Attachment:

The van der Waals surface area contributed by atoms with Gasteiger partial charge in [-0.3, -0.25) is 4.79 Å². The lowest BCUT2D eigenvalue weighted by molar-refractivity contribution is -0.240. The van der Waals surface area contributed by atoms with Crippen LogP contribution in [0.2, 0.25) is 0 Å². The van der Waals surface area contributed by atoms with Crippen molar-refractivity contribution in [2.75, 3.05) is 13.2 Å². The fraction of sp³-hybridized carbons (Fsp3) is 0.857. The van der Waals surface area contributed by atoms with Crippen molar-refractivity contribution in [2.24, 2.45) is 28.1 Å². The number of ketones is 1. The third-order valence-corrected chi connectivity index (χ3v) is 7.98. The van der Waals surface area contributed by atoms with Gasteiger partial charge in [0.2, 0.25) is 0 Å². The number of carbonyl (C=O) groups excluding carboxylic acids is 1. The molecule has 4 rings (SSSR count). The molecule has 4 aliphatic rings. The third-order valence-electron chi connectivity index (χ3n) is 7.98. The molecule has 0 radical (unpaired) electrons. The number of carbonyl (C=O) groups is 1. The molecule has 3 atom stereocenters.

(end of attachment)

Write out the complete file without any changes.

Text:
The van der Waals surface area contributed by atoms with Gasteiger partial charge in [-0.3, -0.25) is 4.79 Å². The lowest BCUT2D eigenvalue weighted by molar-refractivity contribution is -0.240. The van der Waals surface area contributed by atoms with Crippen LogP contribution in [0.2, 0.25) is 0 Å². The van der Waals surface area contributed by atoms with Crippen molar-refractivity contribution in [2.75, 3.05) is 13.2 Å². The fraction of sp³-hybridized carbons (Fsp3) is 0.857. The van der Waals surface area contributed by atoms with Crippen molar-refractivity contribution in [2.24, 2.45) is 28.1 Å². The number of ketones is 1. The third-order valence-corrected chi connectivity index (χ3v) is 7.98. The van der Waals surface area contributed by atoms with Gasteiger partial charge in [0.2, 0.25) is 0 Å². The number of carbonyl (C=O) groups excluding carboxylic acids is 1. The molecule has 4 rings (SSSR count). The molecule has 4 aliphatic rings. The third-order valence-electron chi connectivity index (χ3n) is 7.98. The molecule has 0 radical (unpaired) electrons. The number of carbonyl (C=O) groups is 1. The molecule has 3 atom stereocenters.